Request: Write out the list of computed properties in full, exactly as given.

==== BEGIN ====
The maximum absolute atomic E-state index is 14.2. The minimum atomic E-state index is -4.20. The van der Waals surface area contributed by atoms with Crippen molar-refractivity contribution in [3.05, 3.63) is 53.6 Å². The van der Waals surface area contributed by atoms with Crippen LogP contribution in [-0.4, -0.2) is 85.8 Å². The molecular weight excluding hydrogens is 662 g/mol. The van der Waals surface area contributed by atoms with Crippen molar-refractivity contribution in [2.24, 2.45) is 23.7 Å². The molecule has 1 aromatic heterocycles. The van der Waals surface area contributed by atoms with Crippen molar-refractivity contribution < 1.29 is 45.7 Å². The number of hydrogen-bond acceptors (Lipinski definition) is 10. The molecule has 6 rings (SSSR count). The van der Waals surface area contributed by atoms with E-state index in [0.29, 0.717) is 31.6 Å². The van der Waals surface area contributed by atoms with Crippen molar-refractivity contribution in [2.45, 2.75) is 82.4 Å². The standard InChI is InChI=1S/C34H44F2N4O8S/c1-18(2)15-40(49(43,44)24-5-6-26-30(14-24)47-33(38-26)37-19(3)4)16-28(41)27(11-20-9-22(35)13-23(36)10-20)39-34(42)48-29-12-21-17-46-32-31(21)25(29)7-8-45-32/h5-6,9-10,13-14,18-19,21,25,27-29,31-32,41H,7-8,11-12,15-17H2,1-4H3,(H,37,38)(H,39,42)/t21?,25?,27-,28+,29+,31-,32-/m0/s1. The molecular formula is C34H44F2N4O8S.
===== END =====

The maximum absolute atomic E-state index is 14.2. The minimum atomic E-state index is -4.20. The van der Waals surface area contributed by atoms with Crippen molar-refractivity contribution in [3.05, 3.63) is 53.6 Å². The van der Waals surface area contributed by atoms with Crippen LogP contribution in [-0.4, -0.2) is 85.8 Å². The molecular weight excluding hydrogens is 662 g/mol. The van der Waals surface area contributed by atoms with Crippen molar-refractivity contribution in [2.24, 2.45) is 23.7 Å². The molecule has 1 aromatic heterocycles. The van der Waals surface area contributed by atoms with Crippen molar-refractivity contribution < 1.29 is 45.7 Å². The number of hydrogen-bond acceptors (Lipinski definition) is 10. The molecule has 6 rings (SSSR count). The van der Waals surface area contributed by atoms with E-state index in [0.29, 0.717) is 31.6 Å². The van der Waals surface area contributed by atoms with Crippen molar-refractivity contribution in [2.45, 2.75) is 82.4 Å². The standard InChI is InChI=1S/C34H44F2N4O8S/c1-18(2)15-40(49(43,44)24-5-6-26-30(14-24)47-33(38-26)37-19(3)4)16-28(41)27(11-20-9-22(35)13-23(36)10-20)39-34(42)48-29-12-21-17-46-32-31(21)25(29)7-8-45-32/h5-6,9-10,13-14,18-19,21,25,27-29,31-32,41H,7-8,11-12,15-17H2,1-4H3,(H,37,38)(H,39,42)/t21?,25?,27-,28+,29+,31-,32-/m0/s1. The molecular formula is C34H44F2N4O8S.